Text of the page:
COLOURFULWORLD

Wednesday, 22 May 2019

Signs - If you don't know English...

I know, I'm sure you're shocked with my signs today 😄😄
I found these adverts for the Wall Street Institute in Lisbon last year, but if you could read Portuguese, you would know that even though at first the signs attract your attention because they could very well spell swear words, it's nothing of the sort...
They are in fact very clever advertising I think.

For more signs from across the world please follow this link.

This first one says : "If you don't known English, you can screw up" and if you look closely there is a spirit glass on the right bottom corner and it says "shot"
Bottom right says "Obscene is the price (of lessons) being so low".


This second one says : "If you don't known English, you can screw up" and if you look closely there is a "fork" on the right bottom corner.



Monday, 20 May 2019

Monday Mural - At school and my first Elections

On Saturday 18th May we had Federal elections and it was the first time I voted as well.
After lunch I walked to the local Primary school to cast my vote and was surprised to see a few murals in the school grounds.
This one looked as if it was painted by children, maybe with some grown-up help.

If you like murals or have a mural you'd like to post, this meme is for you. 
Just follow the Linky steps below.   Be sure to link back to this blog and visit
your fellow mural bloggers.  
Looking forward to your mural finds this week. Thanks, Sami. 










On other walls there were two panels with ceramic flowers, made by the children in collaboration with Perth ceramist artist Jenny Dawson.

And some more murals painted by the kids on the library wall. Very sweet aren't they?















There was also a sausage sizzle and a second-hand book sale (to which I had donated a few books via the "Buy nothing" facebook page for my suburb.  Funds reverted to the area's playgroup.  As the ladies were in the process of packing up, before going in I browsed the boxes and bought 5 books at $2 each. I think I donated 7 or 8 books, so I have space for 5 😏.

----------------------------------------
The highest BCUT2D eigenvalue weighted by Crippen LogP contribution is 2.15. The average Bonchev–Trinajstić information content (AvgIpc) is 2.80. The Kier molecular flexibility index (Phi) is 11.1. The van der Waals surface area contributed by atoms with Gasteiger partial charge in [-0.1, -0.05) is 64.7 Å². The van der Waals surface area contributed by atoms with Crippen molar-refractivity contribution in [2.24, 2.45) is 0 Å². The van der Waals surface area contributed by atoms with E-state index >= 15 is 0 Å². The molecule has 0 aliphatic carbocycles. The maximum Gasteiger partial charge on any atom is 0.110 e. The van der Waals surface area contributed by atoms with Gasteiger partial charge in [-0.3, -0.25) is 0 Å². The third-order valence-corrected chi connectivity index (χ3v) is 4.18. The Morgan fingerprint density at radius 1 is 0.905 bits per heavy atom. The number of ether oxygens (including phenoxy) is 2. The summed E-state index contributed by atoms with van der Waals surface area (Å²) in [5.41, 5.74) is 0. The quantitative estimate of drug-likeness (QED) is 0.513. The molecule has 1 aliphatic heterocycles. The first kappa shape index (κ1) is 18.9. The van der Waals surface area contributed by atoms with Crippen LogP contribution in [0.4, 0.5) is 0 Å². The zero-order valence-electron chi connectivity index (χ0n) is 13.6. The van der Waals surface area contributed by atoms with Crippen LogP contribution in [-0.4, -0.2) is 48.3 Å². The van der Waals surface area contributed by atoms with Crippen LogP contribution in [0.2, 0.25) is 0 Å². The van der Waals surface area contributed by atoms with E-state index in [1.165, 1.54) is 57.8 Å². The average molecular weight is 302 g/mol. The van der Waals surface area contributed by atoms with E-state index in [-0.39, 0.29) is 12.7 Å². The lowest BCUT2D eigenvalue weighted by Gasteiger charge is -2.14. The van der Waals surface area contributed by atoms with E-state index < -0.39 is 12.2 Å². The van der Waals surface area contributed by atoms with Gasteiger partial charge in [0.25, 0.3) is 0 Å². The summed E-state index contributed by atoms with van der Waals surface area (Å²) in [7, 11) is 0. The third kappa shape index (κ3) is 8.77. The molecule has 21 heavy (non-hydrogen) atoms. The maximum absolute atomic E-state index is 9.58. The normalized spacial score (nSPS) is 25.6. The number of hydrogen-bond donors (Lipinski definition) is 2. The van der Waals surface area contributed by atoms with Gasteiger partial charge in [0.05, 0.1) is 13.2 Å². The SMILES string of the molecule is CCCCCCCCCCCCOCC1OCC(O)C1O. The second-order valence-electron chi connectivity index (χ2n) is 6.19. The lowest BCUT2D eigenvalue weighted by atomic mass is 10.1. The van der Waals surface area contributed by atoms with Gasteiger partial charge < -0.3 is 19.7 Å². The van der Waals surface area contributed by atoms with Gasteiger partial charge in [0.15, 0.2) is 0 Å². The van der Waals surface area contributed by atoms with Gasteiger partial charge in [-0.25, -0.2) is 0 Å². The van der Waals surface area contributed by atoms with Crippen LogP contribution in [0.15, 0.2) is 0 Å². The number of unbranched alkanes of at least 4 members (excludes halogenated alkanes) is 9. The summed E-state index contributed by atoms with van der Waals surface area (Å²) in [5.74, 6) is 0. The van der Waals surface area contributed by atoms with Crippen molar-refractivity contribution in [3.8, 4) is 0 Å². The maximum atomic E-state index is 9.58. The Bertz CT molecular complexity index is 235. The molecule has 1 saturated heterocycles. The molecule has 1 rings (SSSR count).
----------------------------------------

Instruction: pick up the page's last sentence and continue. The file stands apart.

As I mentioned it was the first time I voted in Australia, and I had to familiarize myself with the voting process as it's different from Portugal or South Africa where I voted before.

At the entrance to the school, banners and people handling out pamphlets  for various parties. I wonder if people would still change their minds by reading a pamphlet while in the queue to vote?

I joined a short queue into the voting hall, I was asked my name and address, and was surprised there was no need to show ID.  
Since the 1920's voting is compulsory and over 91% of registered voters vote. There's a $20 fine for non-voters unless they have a valid reason (maybe mental incapacity), but you can also vote early if you're travelling for example, or vote by post.

You are given two ballot papers - a green one with 8 parties and names for the House of Representatives (lower house or the people's house. There are 150 members elected to the House of Representatives (MPs),  and you have to put numbers in the order you want your vote to count.

Then a metre long white ballot paper for the Senate (Upper house - It consists of 76 senators, twelve from each of the six states and two from each of the mainland territories. It shares the power to make laws with the House of Representatives) and you have to tick 6 options above the line (party), or tick 12 boxes below the line (with names of the various candidates).

Of course I'd heard about the main parties and their policies and intentions, but I was surprised at the size of the Senate ballot paper with so many parties I hadn't heard about until then - the Involuntary medication (objectors vaccination/fluoride) Party, or the 
Shooters, Fishers and Farmers Party or the Animal Justice Party, etc.

Labour was predicted to win according to polls, but there was a surprise win by the Liberals, which were already in power.

                                                                * * * * * * * * * 
Saturday evening I joined 3 other "lonely" friends at a dinner to celebrate Mother's Day at the WA Portuguese club
Dinner was free for female members, men and non-members paid $20. Dinner was a delicious vegetable soup and then a plate of meat stew. A plate with various slices of cake and coffee/tea ended the meal. Afterwards there was singing and dancing. A fun evening!

Dancing at the Portuguese club, the singers and the Meat stew

On Sunday 19th, I baked a banana and walnut cake with cream cheese frosting and went to visit one of our Doctors at the clinic where I work, that I consider a friend too. He had two knee replacements done about 2 weeks ago and is now back home.


A full weekend! Hope you had a fun weekend 😃.






Friday, 17 May 2019

All about Shelley

Shelley is our other tortoiseshell cat, sister to Twiggy and Fluffy.
She's always been the more reserved one, tends to be a loner too.

In 2017 the three of them went on a diet, and even though they all lost weight, Shelley seems to have piled it on again, as she's become an expert at opening the automated plates and sometimes will have 2 extra meals after eating her breakfast or dinner 😡